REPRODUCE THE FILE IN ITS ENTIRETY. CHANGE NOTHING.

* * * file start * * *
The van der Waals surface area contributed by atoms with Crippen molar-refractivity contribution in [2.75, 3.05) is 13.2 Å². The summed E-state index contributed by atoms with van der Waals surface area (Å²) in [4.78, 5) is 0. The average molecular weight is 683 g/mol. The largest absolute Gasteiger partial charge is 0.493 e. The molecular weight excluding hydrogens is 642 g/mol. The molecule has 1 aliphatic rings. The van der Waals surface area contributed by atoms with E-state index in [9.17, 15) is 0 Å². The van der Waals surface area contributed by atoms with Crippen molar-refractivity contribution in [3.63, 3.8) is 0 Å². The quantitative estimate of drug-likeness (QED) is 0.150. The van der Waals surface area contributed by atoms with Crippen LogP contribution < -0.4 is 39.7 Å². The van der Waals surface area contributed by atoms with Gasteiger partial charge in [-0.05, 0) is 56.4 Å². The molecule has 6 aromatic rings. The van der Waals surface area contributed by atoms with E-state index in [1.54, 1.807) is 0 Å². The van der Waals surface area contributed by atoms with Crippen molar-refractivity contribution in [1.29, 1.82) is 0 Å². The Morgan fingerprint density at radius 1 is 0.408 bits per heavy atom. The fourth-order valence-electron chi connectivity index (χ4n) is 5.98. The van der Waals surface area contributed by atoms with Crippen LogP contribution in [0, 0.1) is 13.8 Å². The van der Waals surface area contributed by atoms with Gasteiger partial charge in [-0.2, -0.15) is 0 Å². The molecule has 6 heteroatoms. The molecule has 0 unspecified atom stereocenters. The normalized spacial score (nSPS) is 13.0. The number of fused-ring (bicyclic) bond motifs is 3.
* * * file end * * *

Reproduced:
The van der Waals surface area contributed by atoms with Crippen molar-refractivity contribution in [2.75, 3.05) is 13.2 Å². The summed E-state index contributed by atoms with van der Waals surface area (Å²) in [4.78, 5) is 0. The average molecular weight is 683 g/mol. The largest absolute Gasteiger partial charge is 0.493 e. The molecular weight excluding hydrogens is 642 g/mol. The molecule has 1 aliphatic rings. The van der Waals surface area contributed by atoms with E-state index in [9.17, 15) is 0 Å². The van der Waals surface area contributed by atoms with Crippen molar-refractivity contribution in [3.63, 3.8) is 0 Å². The quantitative estimate of drug-likeness (QED) is 0.150. The van der Waals surface area contributed by atoms with Crippen LogP contribution < -0.4 is 39.7 Å². The van der Waals surface area contributed by atoms with Gasteiger partial charge in [-0.05, 0) is 56.4 Å². The molecule has 6 aromatic rings. The van der Waals surface area contributed by atoms with E-state index in [1.54, 1.807) is 0 Å². The van der Waals surface area contributed by atoms with Crippen molar-refractivity contribution in [1.29, 1.82) is 0 Å². The Morgan fingerprint density at radius 1 is 0.408 bits per heavy atom. The fourth-order valence-electron chi connectivity index (χ4n) is 5.98. The van der Waals surface area contributed by atoms with Crippen LogP contribution in [0, 0.1) is 13.8 Å². The van der Waals surface area contributed by atoms with Gasteiger partial charge in [-0.2, -0.15) is 0 Å². The molecule has 6 heteroatoms. The molecule has 0 unspecified atom stereocenters. The normalized spacial score (nSPS) is 13.0. The number of fused-ring (bicyclic) bond motifs is 3.